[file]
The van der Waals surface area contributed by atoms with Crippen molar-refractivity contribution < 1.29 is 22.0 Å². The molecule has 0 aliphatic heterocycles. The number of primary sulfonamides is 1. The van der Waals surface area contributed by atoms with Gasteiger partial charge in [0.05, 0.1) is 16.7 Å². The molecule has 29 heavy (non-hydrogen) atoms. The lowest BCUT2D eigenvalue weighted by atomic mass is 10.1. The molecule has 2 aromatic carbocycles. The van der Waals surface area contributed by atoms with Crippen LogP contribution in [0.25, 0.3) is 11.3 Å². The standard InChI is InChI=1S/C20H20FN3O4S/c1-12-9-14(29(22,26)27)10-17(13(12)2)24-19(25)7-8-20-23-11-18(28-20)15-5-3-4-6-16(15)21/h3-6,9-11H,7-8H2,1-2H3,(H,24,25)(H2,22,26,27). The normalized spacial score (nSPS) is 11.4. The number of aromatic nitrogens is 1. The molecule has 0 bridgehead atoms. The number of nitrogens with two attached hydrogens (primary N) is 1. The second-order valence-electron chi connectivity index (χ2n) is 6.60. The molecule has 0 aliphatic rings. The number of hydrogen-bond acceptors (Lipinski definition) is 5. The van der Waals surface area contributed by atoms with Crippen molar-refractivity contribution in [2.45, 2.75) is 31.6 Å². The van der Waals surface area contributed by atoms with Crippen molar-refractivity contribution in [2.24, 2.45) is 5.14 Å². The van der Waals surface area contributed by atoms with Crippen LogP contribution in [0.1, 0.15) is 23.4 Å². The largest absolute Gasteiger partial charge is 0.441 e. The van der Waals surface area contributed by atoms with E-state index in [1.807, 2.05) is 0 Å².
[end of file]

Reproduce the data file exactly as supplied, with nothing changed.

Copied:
The van der Waals surface area contributed by atoms with Crippen molar-refractivity contribution < 1.29 is 22.0 Å². The molecule has 0 aliphatic heterocycles. The number of primary sulfonamides is 1. The van der Waals surface area contributed by atoms with Gasteiger partial charge in [0.05, 0.1) is 16.7 Å². The molecule has 29 heavy (non-hydrogen) atoms. The lowest BCUT2D eigenvalue weighted by atomic mass is 10.1. The molecule has 2 aromatic carbocycles. The van der Waals surface area contributed by atoms with Crippen LogP contribution in [0.25, 0.3) is 11.3 Å². The standard InChI is InChI=1S/C20H20FN3O4S/c1-12-9-14(29(22,26)27)10-17(13(12)2)24-19(25)7-8-20-23-11-18(28-20)15-5-3-4-6-16(15)21/h3-6,9-11H,7-8H2,1-2H3,(H,24,25)(H2,22,26,27). The normalized spacial score (nSPS) is 11.4. The number of aromatic nitrogens is 1. The molecule has 0 bridgehead atoms. The number of nitrogens with two attached hydrogens (primary N) is 1. The second-order valence-electron chi connectivity index (χ2n) is 6.60. The molecule has 0 aliphatic rings. The number of hydrogen-bond acceptors (Lipinski definition) is 5. The van der Waals surface area contributed by atoms with Crippen molar-refractivity contribution in [2.45, 2.75) is 31.6 Å². The van der Waals surface area contributed by atoms with Crippen molar-refractivity contribution in [2.24, 2.45) is 5.14 Å². The van der Waals surface area contributed by atoms with Crippen LogP contribution in [0.1, 0.15) is 23.4 Å². The largest absolute Gasteiger partial charge is 0.441 e. The van der Waals surface area contributed by atoms with E-state index in [1.807, 2.05) is 0 Å².